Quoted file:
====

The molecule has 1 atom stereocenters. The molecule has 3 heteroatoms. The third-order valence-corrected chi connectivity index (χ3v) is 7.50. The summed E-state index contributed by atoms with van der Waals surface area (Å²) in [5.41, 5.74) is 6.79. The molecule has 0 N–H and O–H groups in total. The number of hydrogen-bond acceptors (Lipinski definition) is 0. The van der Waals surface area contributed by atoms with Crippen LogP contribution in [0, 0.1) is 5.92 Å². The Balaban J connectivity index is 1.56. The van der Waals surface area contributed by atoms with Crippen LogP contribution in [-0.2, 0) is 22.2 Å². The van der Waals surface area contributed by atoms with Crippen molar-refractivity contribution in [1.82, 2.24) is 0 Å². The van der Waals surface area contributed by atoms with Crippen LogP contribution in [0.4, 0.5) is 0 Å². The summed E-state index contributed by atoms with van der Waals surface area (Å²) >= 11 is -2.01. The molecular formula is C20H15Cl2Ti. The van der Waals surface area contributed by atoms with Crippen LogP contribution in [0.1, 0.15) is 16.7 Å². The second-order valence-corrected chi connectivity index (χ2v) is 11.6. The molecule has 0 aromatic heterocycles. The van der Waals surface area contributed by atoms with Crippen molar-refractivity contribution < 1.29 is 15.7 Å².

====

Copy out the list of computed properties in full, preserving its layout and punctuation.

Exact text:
The molecule has 1 atom stereocenters. The molecule has 3 heteroatoms. The third-order valence-corrected chi connectivity index (χ3v) is 7.50. The summed E-state index contributed by atoms with van der Waals surface area (Å²) in [5.41, 5.74) is 6.79. The molecule has 0 N–H and O–H groups in total. The number of hydrogen-bond acceptors (Lipinski definition) is 0. The van der Waals surface area contributed by atoms with Crippen LogP contribution in [0, 0.1) is 5.92 Å². The Balaban J connectivity index is 1.56. The van der Waals surface area contributed by atoms with Crippen LogP contribution in [-0.2, 0) is 22.2 Å². The van der Waals surface area contributed by atoms with Crippen molar-refractivity contribution in [1.82, 2.24) is 0 Å². The van der Waals surface area contributed by atoms with Crippen LogP contribution in [0.4, 0.5) is 0 Å². The summed E-state index contributed by atoms with van der Waals surface area (Å²) >= 11 is -2.01. The molecular formula is C20H15Cl2Ti. The van der Waals surface area contributed by atoms with Crippen LogP contribution in [0.1, 0.15) is 16.7 Å². The second-order valence-corrected chi connectivity index (χ2v) is 11.6. The molecule has 0 aromatic heterocycles. The van der Waals surface area contributed by atoms with Crippen molar-refractivity contribution < 1.29 is 15.7 Å².